• The KBI maintains the state’s Automated Fingerprint Identification System (AFIS), which cannot be supported beyond 2022. The system collects, stores, and compares fingerprint records. The system also scans and digitally encodes fingerprints to match against federal and state databases. This is done for both criminal justice and non-criminal justice purposes (e.g. fingerprint checks for hiring purposes). AFIS contains over 1.7 million adult and juvenile fingerprint-based criminal history records. Its hardware and software cannot be upgraded any longer. Maintenance cannot be extended beyond 2022, and the system will become completely obsolete at that time. The system does not meet current information security standards. 
  • Initial planning for a new Automated Biometrics Identification system (ABIS) started in 2016. KBI officials told us staff had contacted other states in 2016 to identify options for replacing its old fingerprinting system. In May 2017, the KBI submitted a replacement plan to the executive branch Chief Information Technology Officer. The planned project includes fingerprint and biometric features such as iris scanning and facial recognition. In October 2019, agency officials completed an internal feasibility study to develop a high-level scope and plan for the system.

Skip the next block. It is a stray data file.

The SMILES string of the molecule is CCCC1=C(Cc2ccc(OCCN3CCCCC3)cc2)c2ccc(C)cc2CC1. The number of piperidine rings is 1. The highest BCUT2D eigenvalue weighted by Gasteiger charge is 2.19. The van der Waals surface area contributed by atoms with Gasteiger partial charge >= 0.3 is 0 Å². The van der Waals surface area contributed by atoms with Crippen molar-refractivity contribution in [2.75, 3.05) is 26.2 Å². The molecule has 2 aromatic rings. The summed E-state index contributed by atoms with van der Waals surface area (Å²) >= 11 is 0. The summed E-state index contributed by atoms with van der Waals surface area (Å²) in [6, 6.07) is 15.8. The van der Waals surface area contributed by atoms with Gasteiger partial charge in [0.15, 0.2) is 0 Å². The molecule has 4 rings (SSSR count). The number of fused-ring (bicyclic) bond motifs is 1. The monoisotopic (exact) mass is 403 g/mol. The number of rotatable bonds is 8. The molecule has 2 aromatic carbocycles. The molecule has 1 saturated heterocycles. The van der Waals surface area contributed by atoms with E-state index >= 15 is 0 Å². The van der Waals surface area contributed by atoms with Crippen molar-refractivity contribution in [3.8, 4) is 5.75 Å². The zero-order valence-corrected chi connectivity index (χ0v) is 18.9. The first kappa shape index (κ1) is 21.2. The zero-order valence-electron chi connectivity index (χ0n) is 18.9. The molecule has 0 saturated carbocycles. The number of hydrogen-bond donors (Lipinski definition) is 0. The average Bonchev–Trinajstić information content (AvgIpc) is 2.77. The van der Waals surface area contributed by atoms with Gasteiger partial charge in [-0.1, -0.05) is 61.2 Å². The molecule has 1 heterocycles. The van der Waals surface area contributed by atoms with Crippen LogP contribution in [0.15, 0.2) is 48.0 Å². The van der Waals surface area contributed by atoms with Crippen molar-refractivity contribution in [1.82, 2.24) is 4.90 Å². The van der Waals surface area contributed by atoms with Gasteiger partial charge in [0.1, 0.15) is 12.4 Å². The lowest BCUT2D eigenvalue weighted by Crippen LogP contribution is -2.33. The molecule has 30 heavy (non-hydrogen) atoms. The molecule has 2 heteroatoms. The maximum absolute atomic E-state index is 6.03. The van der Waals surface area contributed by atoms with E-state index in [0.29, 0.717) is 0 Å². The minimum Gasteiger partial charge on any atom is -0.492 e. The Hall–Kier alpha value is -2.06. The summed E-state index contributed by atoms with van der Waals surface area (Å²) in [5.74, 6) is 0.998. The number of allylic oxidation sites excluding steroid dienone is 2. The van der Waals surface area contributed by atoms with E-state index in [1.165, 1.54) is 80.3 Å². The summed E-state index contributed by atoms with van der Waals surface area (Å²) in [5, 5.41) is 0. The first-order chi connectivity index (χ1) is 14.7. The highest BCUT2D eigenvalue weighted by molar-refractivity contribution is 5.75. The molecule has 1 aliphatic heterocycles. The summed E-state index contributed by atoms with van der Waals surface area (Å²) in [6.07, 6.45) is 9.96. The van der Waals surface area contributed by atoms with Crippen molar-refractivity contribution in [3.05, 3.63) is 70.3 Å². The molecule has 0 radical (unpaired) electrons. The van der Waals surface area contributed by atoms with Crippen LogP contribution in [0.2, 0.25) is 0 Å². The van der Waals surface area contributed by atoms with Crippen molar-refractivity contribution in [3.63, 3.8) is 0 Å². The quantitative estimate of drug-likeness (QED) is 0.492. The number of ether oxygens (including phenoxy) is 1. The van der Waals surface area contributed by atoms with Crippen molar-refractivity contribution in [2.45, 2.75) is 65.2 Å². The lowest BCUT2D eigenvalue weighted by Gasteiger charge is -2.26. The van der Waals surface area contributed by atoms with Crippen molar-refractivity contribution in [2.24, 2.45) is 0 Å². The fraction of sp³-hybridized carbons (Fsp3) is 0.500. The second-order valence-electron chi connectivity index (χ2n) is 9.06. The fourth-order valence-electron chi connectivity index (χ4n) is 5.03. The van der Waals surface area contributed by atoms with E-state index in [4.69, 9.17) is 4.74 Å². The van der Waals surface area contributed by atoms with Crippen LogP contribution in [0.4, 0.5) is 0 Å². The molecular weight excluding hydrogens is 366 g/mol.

The project scope for ABIS appears satisfactory.

  • In late May 2020, KBI completed its planning project to design and refine the requirements for the ABIS project. KBI’s contractor (AFIS and Biometric Consulting, Inc.) was responsible for completing detailed level requirements, a cost estimate, and a Request for Proposal (RFP). As of June 30, this sub-project had been completed. We confirmed the agency has developed a scope for the main project based on that project and the deliverables.  KBI officials told us they received the Chief Information Technology Officer’s (CITO’s) approval for the high-level project documents they submitted toward the end of this quarter.
  • We determined the scope for the main project is satisfactory.  Based on our review of the feasibility study, planning project documents, and participation in the status meetings, we think the scope for the ABIS project is reasonable.  KBI officials have finalized the scope of the main project and have documented it in the RFP (published June 15, 2020). The RFP and resulting contract award for the new ABIS system locked in the project scope.